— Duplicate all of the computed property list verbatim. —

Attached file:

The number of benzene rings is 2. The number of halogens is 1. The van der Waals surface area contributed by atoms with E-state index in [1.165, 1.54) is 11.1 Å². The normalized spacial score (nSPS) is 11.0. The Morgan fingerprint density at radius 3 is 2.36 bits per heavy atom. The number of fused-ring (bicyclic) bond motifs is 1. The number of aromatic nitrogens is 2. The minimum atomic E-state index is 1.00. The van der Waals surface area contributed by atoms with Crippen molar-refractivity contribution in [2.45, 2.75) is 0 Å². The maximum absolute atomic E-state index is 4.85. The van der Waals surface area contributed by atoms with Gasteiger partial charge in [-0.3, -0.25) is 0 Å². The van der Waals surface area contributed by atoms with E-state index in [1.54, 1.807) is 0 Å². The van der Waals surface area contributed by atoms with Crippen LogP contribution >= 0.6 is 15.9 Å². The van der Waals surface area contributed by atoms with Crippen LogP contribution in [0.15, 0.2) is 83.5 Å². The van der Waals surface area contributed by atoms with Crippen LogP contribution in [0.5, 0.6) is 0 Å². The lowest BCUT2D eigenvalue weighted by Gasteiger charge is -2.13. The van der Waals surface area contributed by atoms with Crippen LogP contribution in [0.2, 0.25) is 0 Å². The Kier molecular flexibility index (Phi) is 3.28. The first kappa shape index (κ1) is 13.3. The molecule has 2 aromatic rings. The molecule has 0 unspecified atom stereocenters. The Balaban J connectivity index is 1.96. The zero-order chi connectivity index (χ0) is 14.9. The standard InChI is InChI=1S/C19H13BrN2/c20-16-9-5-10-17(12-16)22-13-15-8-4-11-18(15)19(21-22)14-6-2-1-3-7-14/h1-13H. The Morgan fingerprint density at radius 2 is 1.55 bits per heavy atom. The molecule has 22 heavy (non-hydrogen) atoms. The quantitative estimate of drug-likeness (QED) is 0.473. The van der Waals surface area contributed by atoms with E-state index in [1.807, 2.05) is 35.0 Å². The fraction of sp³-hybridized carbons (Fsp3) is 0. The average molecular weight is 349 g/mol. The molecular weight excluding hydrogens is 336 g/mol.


The number of benzene rings is 2. The number of halogens is 1. The van der Waals surface area contributed by atoms with E-state index in [1.165, 1.54) is 11.1 Å². The normalized spacial score (nSPS) is 11.0. The Morgan fingerprint density at radius 3 is 2.36 bits per heavy atom. The number of fused-ring (bicyclic) bond motifs is 1. The number of aromatic nitrogens is 2. The minimum atomic E-state index is 1.00. The van der Waals surface area contributed by atoms with Crippen molar-refractivity contribution in [2.45, 2.75) is 0 Å². The maximum absolute atomic E-state index is 4.85. The van der Waals surface area contributed by atoms with Gasteiger partial charge in [-0.3, -0.25) is 0 Å². The van der Waals surface area contributed by atoms with E-state index in [1.54, 1.807) is 0 Å². The van der Waals surface area contributed by atoms with Crippen LogP contribution >= 0.6 is 15.9 Å². The van der Waals surface area contributed by atoms with Crippen LogP contribution in [0.15, 0.2) is 83.5 Å². The van der Waals surface area contributed by atoms with Crippen LogP contribution in [0.5, 0.6) is 0 Å². The lowest BCUT2D eigenvalue weighted by Gasteiger charge is -2.13. The van der Waals surface area contributed by atoms with Crippen LogP contribution in [0.2, 0.25) is 0 Å². The Kier molecular flexibility index (Phi) is 3.28. The first kappa shape index (κ1) is 13.3. The molecule has 2 aromatic rings. The molecule has 0 unspecified atom stereocenters. The Balaban J connectivity index is 1.96. The zero-order chi connectivity index (χ0) is 14.9. The standard InChI is InChI=1S/C19H13BrN2/c20-16-9-5-10-17(12-16)22-13-15-8-4-11-18(15)19(21-22)14-6-2-1-3-7-14/h1-13H. The Morgan fingerprint density at radius 2 is 1.55 bits per heavy atom. The molecule has 22 heavy (non-hydrogen) atoms. The quantitative estimate of drug-likeness (QED) is 0.473. The van der Waals surface area contributed by atoms with E-state index in [1.807, 2.05) is 35.0 Å². The fraction of sp³-hybridized carbons (Fsp3) is 0. The average molecular weight is 349 g/mol. The molecular weight excluding hydrogens is 336 g/mol.